Having tried both services, I think Microsoft's offering has the best chance of success at this point.
That being said, there's still several issues that need to be addressed before I'd say "greenlight" on Microsoft's cloud initiative.
Security is, and will be, an ongoing concern. Just because something hasn't been hacked doesn't mean it won't be hacked in the future. And that applies to both cloud services and privately held server farms. It's a little too early to make a judgment call, but I think these cloud services will be at least as secure as the average businesses servers are. Actually, when I look at the relatively poor state of security I've seen with many SMB client's networks, out-of-the-box security will likely be better with cloud services. Security is the biggest single objection I'm seeing in businesses that are considering cloud solutions. Part of it is a perception issue - but there's also very legitimate and real security concerns about these services as they're currently set up.
Cloud is cloud - which means it's heavily dependent on your Internet connection and its quality of service. So the success of cloud solution deployments will be a double-edged sword. I expect most "business class" on-ramp connection's QoS to be acceptable initially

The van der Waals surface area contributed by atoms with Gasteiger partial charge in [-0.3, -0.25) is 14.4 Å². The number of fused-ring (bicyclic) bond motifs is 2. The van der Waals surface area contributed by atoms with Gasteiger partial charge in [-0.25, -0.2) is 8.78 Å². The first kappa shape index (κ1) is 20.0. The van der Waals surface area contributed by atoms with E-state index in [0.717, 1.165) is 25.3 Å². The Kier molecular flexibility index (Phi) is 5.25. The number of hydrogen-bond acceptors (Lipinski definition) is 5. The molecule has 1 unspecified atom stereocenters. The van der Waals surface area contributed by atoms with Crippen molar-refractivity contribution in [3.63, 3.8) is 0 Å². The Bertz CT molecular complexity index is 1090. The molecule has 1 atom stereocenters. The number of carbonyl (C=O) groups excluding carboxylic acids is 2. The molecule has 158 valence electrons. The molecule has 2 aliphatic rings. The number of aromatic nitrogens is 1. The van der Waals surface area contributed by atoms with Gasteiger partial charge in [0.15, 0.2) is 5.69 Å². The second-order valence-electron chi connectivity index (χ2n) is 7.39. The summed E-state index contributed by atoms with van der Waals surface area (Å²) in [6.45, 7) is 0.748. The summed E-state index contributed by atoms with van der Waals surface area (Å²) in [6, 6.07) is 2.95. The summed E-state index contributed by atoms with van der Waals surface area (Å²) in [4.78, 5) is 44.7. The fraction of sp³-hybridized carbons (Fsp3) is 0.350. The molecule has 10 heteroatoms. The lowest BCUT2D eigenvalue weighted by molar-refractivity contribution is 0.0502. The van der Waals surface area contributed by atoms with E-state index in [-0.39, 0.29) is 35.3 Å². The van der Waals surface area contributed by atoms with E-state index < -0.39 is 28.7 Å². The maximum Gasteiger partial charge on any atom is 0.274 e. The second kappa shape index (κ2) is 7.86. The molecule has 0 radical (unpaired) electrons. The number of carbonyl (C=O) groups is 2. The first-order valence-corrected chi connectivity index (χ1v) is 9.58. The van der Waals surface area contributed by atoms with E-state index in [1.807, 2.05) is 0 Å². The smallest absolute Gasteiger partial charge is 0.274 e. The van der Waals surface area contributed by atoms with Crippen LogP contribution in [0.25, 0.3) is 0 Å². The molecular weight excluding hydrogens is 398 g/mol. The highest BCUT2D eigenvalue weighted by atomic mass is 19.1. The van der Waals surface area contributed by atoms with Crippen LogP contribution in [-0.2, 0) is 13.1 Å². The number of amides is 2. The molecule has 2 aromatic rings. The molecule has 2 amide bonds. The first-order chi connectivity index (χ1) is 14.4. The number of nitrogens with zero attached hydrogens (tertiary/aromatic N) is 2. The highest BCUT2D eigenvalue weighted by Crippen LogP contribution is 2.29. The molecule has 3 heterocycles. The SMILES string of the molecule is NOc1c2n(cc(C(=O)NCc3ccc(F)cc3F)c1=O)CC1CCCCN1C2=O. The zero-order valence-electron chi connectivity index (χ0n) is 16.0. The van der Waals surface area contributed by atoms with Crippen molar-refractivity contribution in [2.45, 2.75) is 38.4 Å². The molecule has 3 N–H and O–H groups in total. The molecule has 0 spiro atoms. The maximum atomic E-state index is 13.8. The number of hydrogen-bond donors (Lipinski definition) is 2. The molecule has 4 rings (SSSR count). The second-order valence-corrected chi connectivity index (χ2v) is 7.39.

- then get bad as more and more companies pile on - then get good again as major ISPs and Telcos accept cloud services here to stay and upgrade their infrastructure to accommodate them. (Remember what happened with AOL when it first got really popular?) Right now this is the weakest link in the chain and the biggest potential source of grief once "cloud" catches on.
All this aside, there are some huge advantages to going with cloud for many SMBs - once it's working, the worries about security are addressed, and there are assurances you can get adequate bandwidth and QoS for your connection into it. But you can read all about that in the sales literature and on the provider's websites so I won't recap it here.
Gonna be "fun" no matter what you choose. And a rocky road no matter what.
This is definitely a technology where you don't want to be an "early adopter" unless you absolutely have to.
Note: For the record - 40hz is a Microsoft Partner. This allows him to be better informed about Microsoft than he would otherwise be were he not. But this relationship does not "buy" his opinions. Nor does being a MS Partner influence his recommendations to clients (or friends) about any technology, service, or software. He often recommends and implements FOSS solutions for his clients whenever they make sense or save money. So there!